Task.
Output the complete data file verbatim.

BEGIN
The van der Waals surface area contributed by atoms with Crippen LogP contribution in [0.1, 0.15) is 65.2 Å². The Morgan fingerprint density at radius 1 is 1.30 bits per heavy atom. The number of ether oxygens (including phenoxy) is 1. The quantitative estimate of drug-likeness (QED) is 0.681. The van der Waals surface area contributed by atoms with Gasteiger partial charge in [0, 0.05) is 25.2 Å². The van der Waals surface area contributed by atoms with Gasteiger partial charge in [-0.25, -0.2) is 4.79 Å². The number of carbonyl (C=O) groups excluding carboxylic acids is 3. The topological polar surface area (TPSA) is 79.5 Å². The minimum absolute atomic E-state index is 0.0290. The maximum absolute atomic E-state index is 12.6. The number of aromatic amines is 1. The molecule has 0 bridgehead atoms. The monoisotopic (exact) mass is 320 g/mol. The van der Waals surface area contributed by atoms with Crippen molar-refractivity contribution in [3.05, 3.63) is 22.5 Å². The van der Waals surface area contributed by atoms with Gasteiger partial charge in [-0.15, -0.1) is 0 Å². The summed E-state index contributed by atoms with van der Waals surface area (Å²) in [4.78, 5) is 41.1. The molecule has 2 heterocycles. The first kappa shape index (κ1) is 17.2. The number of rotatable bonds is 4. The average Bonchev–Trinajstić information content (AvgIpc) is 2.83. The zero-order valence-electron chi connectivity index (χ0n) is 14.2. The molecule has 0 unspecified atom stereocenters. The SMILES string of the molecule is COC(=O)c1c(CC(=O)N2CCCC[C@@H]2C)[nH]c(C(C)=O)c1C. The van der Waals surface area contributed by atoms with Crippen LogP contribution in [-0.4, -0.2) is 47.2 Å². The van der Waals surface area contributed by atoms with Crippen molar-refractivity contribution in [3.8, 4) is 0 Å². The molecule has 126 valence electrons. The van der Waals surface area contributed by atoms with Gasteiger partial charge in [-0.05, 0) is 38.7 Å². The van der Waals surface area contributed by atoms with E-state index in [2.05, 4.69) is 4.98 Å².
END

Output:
The van der Waals surface area contributed by atoms with Crippen LogP contribution in [0.1, 0.15) is 65.2 Å². The Morgan fingerprint density at radius 1 is 1.30 bits per heavy atom. The number of ether oxygens (including phenoxy) is 1. The quantitative estimate of drug-likeness (QED) is 0.681. The van der Waals surface area contributed by atoms with Gasteiger partial charge in [0, 0.05) is 25.2 Å². The van der Waals surface area contributed by atoms with Gasteiger partial charge in [-0.25, -0.2) is 4.79 Å². The number of carbonyl (C=O) groups excluding carboxylic acids is 3. The topological polar surface area (TPSA) is 79.5 Å². The minimum absolute atomic E-state index is 0.0290. The maximum absolute atomic E-state index is 12.6. The number of aromatic amines is 1. The molecule has 0 bridgehead atoms. The monoisotopic (exact) mass is 320 g/mol. The van der Waals surface area contributed by atoms with Crippen molar-refractivity contribution in [3.05, 3.63) is 22.5 Å². The van der Waals surface area contributed by atoms with Gasteiger partial charge in [-0.15, -0.1) is 0 Å². The summed E-state index contributed by atoms with van der Waals surface area (Å²) in [4.78, 5) is 41.1. The molecule has 2 heterocycles. The first kappa shape index (κ1) is 17.2. The number of rotatable bonds is 4. The average Bonchev–Trinajstić information content (AvgIpc) is 2.83. The zero-order valence-electron chi connectivity index (χ0n) is 14.2. The molecule has 0 unspecified atom stereocenters. The SMILES string of the molecule is COC(=O)c1c(CC(=O)N2CCCC[C@@H]2C)[nH]c(C(C)=O)c1C. The van der Waals surface area contributed by atoms with Crippen LogP contribution in [-0.4, -0.2) is 47.2 Å². The van der Waals surface area contributed by atoms with Crippen molar-refractivity contribution in [3.8, 4) is 0 Å². The molecule has 126 valence electrons. The van der Waals surface area contributed by atoms with Gasteiger partial charge in [-0.05, 0) is 38.7 Å². The van der Waals surface area contributed by atoms with E-state index in [2.05, 4.69) is 4.98 Å².